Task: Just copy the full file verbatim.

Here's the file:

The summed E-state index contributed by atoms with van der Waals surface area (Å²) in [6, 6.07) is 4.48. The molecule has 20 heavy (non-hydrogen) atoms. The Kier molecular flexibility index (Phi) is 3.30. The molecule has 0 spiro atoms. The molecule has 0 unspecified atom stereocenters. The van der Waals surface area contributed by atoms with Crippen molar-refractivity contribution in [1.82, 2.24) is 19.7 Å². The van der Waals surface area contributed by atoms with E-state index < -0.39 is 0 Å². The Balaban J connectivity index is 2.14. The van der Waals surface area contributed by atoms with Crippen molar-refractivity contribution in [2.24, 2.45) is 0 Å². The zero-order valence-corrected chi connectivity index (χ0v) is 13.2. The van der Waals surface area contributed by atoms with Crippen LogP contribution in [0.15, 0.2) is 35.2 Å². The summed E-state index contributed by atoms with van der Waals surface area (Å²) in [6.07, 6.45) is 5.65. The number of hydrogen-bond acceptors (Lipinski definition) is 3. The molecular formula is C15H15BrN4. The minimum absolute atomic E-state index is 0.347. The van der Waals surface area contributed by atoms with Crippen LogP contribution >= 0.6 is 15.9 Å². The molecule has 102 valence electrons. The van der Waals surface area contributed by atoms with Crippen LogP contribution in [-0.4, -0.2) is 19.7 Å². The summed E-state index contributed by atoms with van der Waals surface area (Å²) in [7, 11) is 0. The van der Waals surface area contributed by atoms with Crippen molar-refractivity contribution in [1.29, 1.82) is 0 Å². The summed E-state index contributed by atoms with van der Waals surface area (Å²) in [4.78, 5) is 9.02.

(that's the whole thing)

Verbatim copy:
The summed E-state index contributed by atoms with van der Waals surface area (Å²) in [6, 6.07) is 4.48. The molecule has 20 heavy (non-hydrogen) atoms. The Kier molecular flexibility index (Phi) is 3.30. The molecule has 0 spiro atoms. The molecule has 0 unspecified atom stereocenters. The van der Waals surface area contributed by atoms with Crippen molar-refractivity contribution in [1.82, 2.24) is 19.7 Å². The van der Waals surface area contributed by atoms with E-state index < -0.39 is 0 Å². The Balaban J connectivity index is 2.14. The van der Waals surface area contributed by atoms with Crippen molar-refractivity contribution in [2.24, 2.45) is 0 Å². The zero-order valence-corrected chi connectivity index (χ0v) is 13.2. The van der Waals surface area contributed by atoms with Crippen LogP contribution in [0.15, 0.2) is 35.2 Å². The summed E-state index contributed by atoms with van der Waals surface area (Å²) in [6.07, 6.45) is 5.65. The number of hydrogen-bond acceptors (Lipinski definition) is 3. The molecular formula is C15H15BrN4. The minimum absolute atomic E-state index is 0.347. The van der Waals surface area contributed by atoms with Crippen LogP contribution >= 0.6 is 15.9 Å². The molecule has 102 valence electrons. The van der Waals surface area contributed by atoms with Crippen LogP contribution in [-0.4, -0.2) is 19.7 Å². The summed E-state index contributed by atoms with van der Waals surface area (Å²) in [7, 11) is 0. The van der Waals surface area contributed by atoms with Crippen molar-refractivity contribution in [1.29, 1.82) is 0 Å². The summed E-state index contributed by atoms with van der Waals surface area (Å²) in [4.78, 5) is 9.02.